Sec. II-III d.C.

FILOSTRATO, Imagines, I, 18

Testo tratto da: Philostratus, Imagines, traduzione di Fairbanks A., Londra 1931


Here are also painted, my boy, scenes from Mount Cithareon- choruses of Bacchantes, and rocks flowing with wine, and nectar dripping from clusters of grapes, and the earth enriching the broken soil with milk. Lo! Ivy creeps over the ground, serpents stand erect, and thyrsus trees are dripping, I think, with honey. This fir you see lying on the ground is a great deed of women inspired by Dionysus; it fell as it shook off Pentheus in the form of a lion into the hands of the Bacchantes. They rend in pieces their prey- that mother of his and his mother’s sisters, they tearing off his arms while she is dragging her son by tha hair. You would even say they were raising the shout of victory, so like the Bacchic cry is their painting. Dionysus himself stands where he can watch them, puffing out his cheek with passion and applying the Bacchic goad to the women. At any rate they do not see what they are doing, and in the supplication of Pentheus they say they hear a lion’s toaring.

That is what is taking place on the mountain; but here in the foreground we now see Thebes and the palace of Cadmus and lamentation over the prey, while the relatives try to fit the corpse together that it may perhaps be rescued for burial. There lies the head of Pentheus, no longer a dubious thing, but such as to excite the pity even of Dionysus- very youthful, with delicate chin and locks of reddish hue, not wreathed with ivy or bryonyor sprays of vine, nor are they tossed in wild disorder by flute or Bacchic frenty. From those locks he derived his vigour, and he imparted vigour to them; but this itself was his madness, that he would not join Dionysus in madness.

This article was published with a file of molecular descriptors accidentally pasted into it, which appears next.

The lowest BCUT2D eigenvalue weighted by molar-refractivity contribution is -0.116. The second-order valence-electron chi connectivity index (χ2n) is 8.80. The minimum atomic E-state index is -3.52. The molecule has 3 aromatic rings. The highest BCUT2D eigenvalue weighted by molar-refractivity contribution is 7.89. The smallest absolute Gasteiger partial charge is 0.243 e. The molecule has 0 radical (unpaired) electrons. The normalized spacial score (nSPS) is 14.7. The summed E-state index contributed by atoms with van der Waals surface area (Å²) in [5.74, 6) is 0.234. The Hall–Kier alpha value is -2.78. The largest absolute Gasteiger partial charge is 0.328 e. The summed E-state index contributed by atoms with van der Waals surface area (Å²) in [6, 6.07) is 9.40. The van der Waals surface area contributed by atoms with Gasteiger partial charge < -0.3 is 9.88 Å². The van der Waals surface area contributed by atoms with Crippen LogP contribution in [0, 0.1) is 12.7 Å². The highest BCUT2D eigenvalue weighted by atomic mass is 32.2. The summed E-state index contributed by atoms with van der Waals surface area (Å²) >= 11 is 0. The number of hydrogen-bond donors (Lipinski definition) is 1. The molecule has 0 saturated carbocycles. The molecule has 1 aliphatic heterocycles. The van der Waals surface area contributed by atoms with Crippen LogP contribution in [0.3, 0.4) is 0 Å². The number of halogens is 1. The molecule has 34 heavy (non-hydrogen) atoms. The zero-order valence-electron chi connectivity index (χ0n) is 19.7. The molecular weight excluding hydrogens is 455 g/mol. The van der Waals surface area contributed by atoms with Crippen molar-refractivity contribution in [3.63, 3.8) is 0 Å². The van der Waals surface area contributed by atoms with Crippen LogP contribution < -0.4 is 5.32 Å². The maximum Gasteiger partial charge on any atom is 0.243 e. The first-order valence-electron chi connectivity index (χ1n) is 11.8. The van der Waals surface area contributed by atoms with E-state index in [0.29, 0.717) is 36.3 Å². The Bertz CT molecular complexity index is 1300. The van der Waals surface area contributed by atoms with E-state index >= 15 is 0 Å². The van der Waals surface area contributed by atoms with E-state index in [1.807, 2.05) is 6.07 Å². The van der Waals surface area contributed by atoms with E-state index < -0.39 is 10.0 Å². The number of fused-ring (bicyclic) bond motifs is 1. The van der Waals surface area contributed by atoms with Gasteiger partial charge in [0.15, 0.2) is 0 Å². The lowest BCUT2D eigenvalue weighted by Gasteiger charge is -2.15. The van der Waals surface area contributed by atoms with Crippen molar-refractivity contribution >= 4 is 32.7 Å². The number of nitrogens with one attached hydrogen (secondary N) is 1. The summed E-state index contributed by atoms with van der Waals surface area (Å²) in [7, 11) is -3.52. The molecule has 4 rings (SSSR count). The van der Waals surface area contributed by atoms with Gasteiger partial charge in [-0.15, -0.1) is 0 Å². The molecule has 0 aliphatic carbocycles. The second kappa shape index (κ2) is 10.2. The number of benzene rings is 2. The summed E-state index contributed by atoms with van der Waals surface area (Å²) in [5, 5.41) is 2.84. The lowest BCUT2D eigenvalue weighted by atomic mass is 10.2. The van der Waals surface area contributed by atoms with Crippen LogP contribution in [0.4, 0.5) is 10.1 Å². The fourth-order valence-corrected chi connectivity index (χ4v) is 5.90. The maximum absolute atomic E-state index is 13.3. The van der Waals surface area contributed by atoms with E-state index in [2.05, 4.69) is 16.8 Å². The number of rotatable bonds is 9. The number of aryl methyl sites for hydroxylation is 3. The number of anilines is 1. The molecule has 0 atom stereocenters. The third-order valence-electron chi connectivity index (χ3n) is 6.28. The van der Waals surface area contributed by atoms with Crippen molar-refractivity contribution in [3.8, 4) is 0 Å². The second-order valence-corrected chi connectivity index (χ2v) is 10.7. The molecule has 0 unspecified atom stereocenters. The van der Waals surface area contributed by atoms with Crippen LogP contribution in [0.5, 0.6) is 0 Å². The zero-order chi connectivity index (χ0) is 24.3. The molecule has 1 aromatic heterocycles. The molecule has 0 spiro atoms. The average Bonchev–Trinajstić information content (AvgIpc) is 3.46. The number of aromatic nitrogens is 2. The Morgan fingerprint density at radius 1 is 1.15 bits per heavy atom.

Pitiful also we must consider the state of the women. For of what things were they unaware on Cithareon, and of what things do they here have knowledge! Not only has their madness left them, but also the strength they possessed in the Bacchic revel. On Cithareon you see how, inspired by the conflict, they rush headlong, rousing the echoes on the mountain side, but here they are still and have come to a realization of what they did in their revels; sinking to the ground one rests her head on her knees, another on her shouldder, while Agave is eager to embrace her son but shrinks from touching him. Her son’s blood is smeared on her hands and on her cheek and on her naked breast.

Harmonia and Cadmus are there, but not as they were before; for already they have become serpents from the thighs down and already scales are forming on them. Their feet are gone, their hips are gone, and the change of form is creeping upward. In astonishment they embrace each other as though holding on to what is left of the body, that this at least may not escape them.